Insurance For Temporary Staffing Agencies: What You Don’t Know Can Hurt You

Insurance For Temporary Staffing Agencies: What You Don’t Know Can Hurt You

By: Kerri Quigley, CPCU, ARM, AU
Given the nature of your business, owners and risk managers of temporary staffing agencies must address a number of unique liability exposures that frequently are not covered by standard insurance policies. While an agency retains liability for the actions of its employees, those employees are primarily supervised at off-site locations by the agency’s clients. This arrangement can create gaps in insurance coverage that are not always evident without a thorough examination of the policy by an expert in temporary staffing insurance. Often, such gaps are not noticed until an uncovered claim forces the staffing agency to pay full damages out of its own pocket. The following scenarios illustrate this point by examining two plausible situations that may not be covered by a traditional policy.


Claim Scenario #1: A temporary employee is working at your client’s warehouse, moving boxes with a forklift. The employee loses control of the forklift, running into a wall and causing damage to both the forklift and the wall.


Will Your General Liability Policy Cover This Claim?

General Liability policies cover bodily injury and property damage claims that arise during the course of your day-to-day business. This means that the manner in which a policy classifies your business can affect whether coverage is provided. Frequently, temporary staffing agencies are misclassified as employment agencies, which provide permanent employees to other businesses. This can be a problem for temporary staffing agencies because they remain the employer of any workers they place, making them vicariously liable for the actions of those workers. An employment agency’s liability for a placement’s actions, by contrast, ends the moment it places the employee with a client. Consequently, your General Liability policy may not provide coverage for some claims if you are classified as an employment agency. This mistake could allow your carrier to interpret the placement of temporary employees as being outside the scope of your business as agreed upon under your policy—leaving you to pay for any damages they cause.
Even if your business is properly classified, a standard General Liability policy would only provide coverage for damage to the client's wall in the given example, but not to the forklift. This is because the standard policy has an exclusion for damage caused to property in your (or your employee’s) care, custody, or control. Thus any time one of your employees uses equipment owned by one of your clients, you assume liability for damage caused to that equipment, even though you are covered for any damage caused by the use of that equipment. Endorsements are available to remove this exclusion, or you can add a specific sub-limit that provides coverage, but your insurance carrier will only offer these additions if they are specifically requested.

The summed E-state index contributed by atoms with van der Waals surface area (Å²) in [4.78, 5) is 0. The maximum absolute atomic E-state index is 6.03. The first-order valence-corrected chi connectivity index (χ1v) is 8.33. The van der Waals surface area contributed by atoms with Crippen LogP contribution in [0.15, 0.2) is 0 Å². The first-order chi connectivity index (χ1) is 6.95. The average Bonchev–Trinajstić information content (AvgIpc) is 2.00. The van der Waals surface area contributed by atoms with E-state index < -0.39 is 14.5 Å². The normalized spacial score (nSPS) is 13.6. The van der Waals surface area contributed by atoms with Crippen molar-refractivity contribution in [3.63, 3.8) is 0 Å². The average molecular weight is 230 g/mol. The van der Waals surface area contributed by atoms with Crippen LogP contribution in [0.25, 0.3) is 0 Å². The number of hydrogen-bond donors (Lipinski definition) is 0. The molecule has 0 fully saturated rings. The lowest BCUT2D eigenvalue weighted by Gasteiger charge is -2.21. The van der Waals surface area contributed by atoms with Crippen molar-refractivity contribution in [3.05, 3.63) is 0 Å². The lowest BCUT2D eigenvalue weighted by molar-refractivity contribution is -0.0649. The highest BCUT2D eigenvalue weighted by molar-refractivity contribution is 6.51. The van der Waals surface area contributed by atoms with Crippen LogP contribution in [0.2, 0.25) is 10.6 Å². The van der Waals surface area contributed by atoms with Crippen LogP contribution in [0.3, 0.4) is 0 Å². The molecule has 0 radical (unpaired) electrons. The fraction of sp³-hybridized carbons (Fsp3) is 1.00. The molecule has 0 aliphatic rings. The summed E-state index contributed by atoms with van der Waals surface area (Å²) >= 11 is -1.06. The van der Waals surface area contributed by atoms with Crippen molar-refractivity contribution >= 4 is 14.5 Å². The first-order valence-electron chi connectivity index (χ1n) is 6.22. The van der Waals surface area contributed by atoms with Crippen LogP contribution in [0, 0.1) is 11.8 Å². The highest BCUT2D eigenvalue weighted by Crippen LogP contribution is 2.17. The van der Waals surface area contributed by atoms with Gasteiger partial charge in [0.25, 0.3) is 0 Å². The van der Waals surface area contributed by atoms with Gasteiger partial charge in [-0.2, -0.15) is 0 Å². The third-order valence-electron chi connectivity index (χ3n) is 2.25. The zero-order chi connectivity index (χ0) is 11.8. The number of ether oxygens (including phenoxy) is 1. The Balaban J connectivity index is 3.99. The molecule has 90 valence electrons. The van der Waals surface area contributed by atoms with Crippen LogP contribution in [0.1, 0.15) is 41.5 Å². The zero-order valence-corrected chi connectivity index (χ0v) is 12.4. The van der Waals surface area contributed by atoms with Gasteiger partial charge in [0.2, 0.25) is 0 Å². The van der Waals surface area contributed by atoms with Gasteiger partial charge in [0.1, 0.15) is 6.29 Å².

Claim Scenario #2: A temporary employee is working for one of your clients, an electronics wholesaler. Your client discovers that this employee has been stealing electronic equipment.


Will Your Crime Policy Cover This Claim?

The Employee Theft insuring agreement under a Crime policy protects a business against theft by its own employees. While Crime policies vary to a degree from carrier to carrier, the Employee Theft insuring agreement typically provides coverage only for money, securities, or other property owned or held by your business. Given that temporary employees are working at client sites, the property primarily exposed to theft belongs to your clients. To protect yourself, your Crime policy needs to be specifically endorsed, either by scheduling a separate limit, or by broadening the definition of Employee Theft to include coverage for client property. Without such an endorsement, you would again find yourself paying for all damages resulting from the described scenario.
Beyond establishing whether coverage is provided for the theft of client property, it's also important to determine how a client is defined on your policy. In many cases, the definition of a client is worded such that coverage is only provided if you have a written agreement in place with your client. Thus if you don't have contracts in place with 100% of your clients, you need a policy that doesn't base coverage on the existence of a written contract.

Protecting Yourself

The scenarios above explore two common examples of claims that could cause trouble for temporary staffing agencies, as well as some possible solutions that can provide a measure of protection. Nevertheless, even if you’ve purchased the appropriate coverages, it can be difficult to predict whether your insurance carrier will pay out on a given claim. The often-ambiguous nature of insurance, particularly in the staffing industry, makes it crucial for your policy to be carefully scrutinized for coverage gaps by a specialist who is capable of advocating on your behalf during a complex claim. Given the extensive variance in available coverage, finding an insurance broker with the necessary industry expertise is the best way to ensure that the coverage you purchase is adequate to contend with your daily business exposures.
Tricom Funding and Assurance Agency recently co-hosted a webinar on these potential coverage gaps and many others for the staffing industry. To view that webinar in its entirety, visit